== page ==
All.Can around the world

All.Can UK

All.Can UK is a partnership between Bristol-Myers Squibb and The Patients Association.

Cancer care in the UK

Cancer costs the UK more than £16bn a year. While the UK spends more money on healthcare than the rest of Europe, it allocates far less of its health spending to cancer (3.8%) than the EU average (5%).1

Despite this, incidence of cancer is rising and survival lags behind much of Europe.2, 3 The UK’s National Health Service (NHS) is also facing increasing demands on its services, caused by an ageing population and lifestyle factors such as obesity and smoking. This growing pressure on NHS services is forcing it to seek further efficiencies year on year.

Half of all British people (under 65 years) will receive a cancer diagnosis during their lifetime.4 The NHS has set itself the target of radically improving cancer outcomes over the next five years,5 while developments in the diagnosis and treatment of cancer have the potential to help people live better for longer. While investment is required to enable greater efficiencies in the NHS, with no additional funding immediately available we need to examine how we can potentially deliver more for less. To do so, we need to break the negative cycle of cancer care, where a short-term approach can often lead to longer-term costs.1

All.Can UK initiative

All.Can UK launched the national initiative Breaking the Cycle in Cancer Care to respond to this negative cycle in cancer care and examine how we can deliver cancer services more effectively. The initiative in the UK is run as a partnership between Bristol-Myers Squibb and The Patients Association, a leading charity that champions patient interests, and brings together patient groups and experts from the cancer community to examine how the NHS can deliver the best possible care for patients with cancer, in the context of wider financial challenges for the NHS.

The aim of this work is to identify the current problems facing cancer services and develop recommendations to help improve patient care through best-practice implementation and long-term thinking.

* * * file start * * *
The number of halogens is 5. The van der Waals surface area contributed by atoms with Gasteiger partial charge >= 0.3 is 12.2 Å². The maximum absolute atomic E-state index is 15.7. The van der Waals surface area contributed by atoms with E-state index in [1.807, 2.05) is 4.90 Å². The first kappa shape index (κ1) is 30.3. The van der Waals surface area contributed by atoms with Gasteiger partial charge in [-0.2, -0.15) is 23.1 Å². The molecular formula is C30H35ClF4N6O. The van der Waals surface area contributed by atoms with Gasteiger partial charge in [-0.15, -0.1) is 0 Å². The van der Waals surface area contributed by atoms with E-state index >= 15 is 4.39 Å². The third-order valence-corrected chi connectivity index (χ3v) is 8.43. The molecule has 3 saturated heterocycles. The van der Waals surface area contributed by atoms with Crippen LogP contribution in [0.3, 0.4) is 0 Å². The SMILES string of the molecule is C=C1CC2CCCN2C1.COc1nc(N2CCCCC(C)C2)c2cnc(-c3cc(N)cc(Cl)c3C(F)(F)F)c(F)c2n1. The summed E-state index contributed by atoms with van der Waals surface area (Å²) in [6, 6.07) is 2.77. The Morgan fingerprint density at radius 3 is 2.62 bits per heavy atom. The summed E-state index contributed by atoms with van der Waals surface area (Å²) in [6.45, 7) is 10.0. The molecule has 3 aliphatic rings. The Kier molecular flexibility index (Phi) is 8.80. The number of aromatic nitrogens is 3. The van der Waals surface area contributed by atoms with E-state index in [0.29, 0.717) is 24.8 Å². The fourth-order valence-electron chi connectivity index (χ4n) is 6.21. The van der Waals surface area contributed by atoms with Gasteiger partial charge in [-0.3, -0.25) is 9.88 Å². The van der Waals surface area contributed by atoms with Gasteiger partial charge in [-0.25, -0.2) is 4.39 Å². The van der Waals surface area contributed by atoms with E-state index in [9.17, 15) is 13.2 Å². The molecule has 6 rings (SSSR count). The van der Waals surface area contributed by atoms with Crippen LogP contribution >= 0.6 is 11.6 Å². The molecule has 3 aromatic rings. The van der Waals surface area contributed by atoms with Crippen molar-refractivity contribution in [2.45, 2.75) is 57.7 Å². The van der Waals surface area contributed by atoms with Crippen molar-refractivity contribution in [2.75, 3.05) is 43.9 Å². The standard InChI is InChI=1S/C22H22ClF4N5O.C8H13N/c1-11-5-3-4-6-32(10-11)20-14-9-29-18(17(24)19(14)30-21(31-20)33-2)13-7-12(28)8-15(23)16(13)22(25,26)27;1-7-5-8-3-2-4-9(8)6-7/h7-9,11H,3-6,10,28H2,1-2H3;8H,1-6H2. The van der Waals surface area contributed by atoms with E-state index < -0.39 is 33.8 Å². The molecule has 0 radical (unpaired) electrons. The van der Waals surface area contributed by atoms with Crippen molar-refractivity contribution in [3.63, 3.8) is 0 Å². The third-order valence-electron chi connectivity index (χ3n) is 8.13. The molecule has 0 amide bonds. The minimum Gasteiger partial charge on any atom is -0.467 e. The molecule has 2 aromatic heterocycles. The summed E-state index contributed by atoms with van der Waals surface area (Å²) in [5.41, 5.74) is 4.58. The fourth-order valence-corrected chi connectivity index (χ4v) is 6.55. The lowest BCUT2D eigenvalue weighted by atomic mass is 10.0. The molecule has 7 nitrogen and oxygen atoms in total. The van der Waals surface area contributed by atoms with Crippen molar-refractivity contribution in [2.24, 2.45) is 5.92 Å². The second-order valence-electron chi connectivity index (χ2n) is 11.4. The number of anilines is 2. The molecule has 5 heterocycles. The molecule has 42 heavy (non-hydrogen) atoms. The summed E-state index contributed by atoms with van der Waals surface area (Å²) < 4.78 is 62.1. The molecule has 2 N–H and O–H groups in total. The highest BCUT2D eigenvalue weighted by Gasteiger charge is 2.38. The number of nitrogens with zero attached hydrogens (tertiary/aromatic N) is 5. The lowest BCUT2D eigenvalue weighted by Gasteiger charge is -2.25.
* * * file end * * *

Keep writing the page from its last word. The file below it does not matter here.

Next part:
Activities and milestones

All.Can UK held its first expert Working Group meeting in December 2016, which led to the development of the report, Transforming the Cycle in Cancer Care.

The report was launched in Parliament on 22 March 2017. It sets out recommendations for transforming cancer care by identifying and implementing existing best practice throughout the NHS. It shows that improving efficiency is not just about cutting costs, but rather focusing resources on delivering what matters most to patients.

An animation and a fact sheet based on the report have been published to support the dissemination of its key messages.



1. Cole, A, Lundqvist A, Lorgelly P, et al. Office of Health Economics, UK, and Swedish Institute for Health Economics Sweden, 2016. Improving Efficiency and Resource Allocation in Future Cancer Care, available here: [accessed: August 2017]
2. Cancer Research UK, Cancer Incidence, available here: [accessed: August 2017]
3. Macmillan, ‘Our cancer survival must match Europe’s best’, available here: [accessed: August 2017]
4. Ahmad AS, Ormiston-Smith N, Sasieni PD. Trends in the lifetime risk of developing cancer in Great Britain: Comparison of risk for those born in 1930 to 1960. Br J Cancer 2015; 112: 943-947
5. National Health Service, 2016. Achieving World-Class Cancer Outcomes: Taking the Strategy Forward. Available at: [accessed: August 2017]


Job Bag: ONCUK1701040-01
Date created: September 2017


The UK All.Can initiative and the development of the Transforming the Cycle in Cancer Care report, video and materials have been developed in partnership with The Patients Association and funded by Bristol-Myers Squibb UK.



All.Can is a trademark of The Health Policy Partnership Ltd.

A range of health charities from across the cancer community have inputted into the development of this programme and the UK initiative has been supported and developed in partnership with the leading national charity The Patients Association.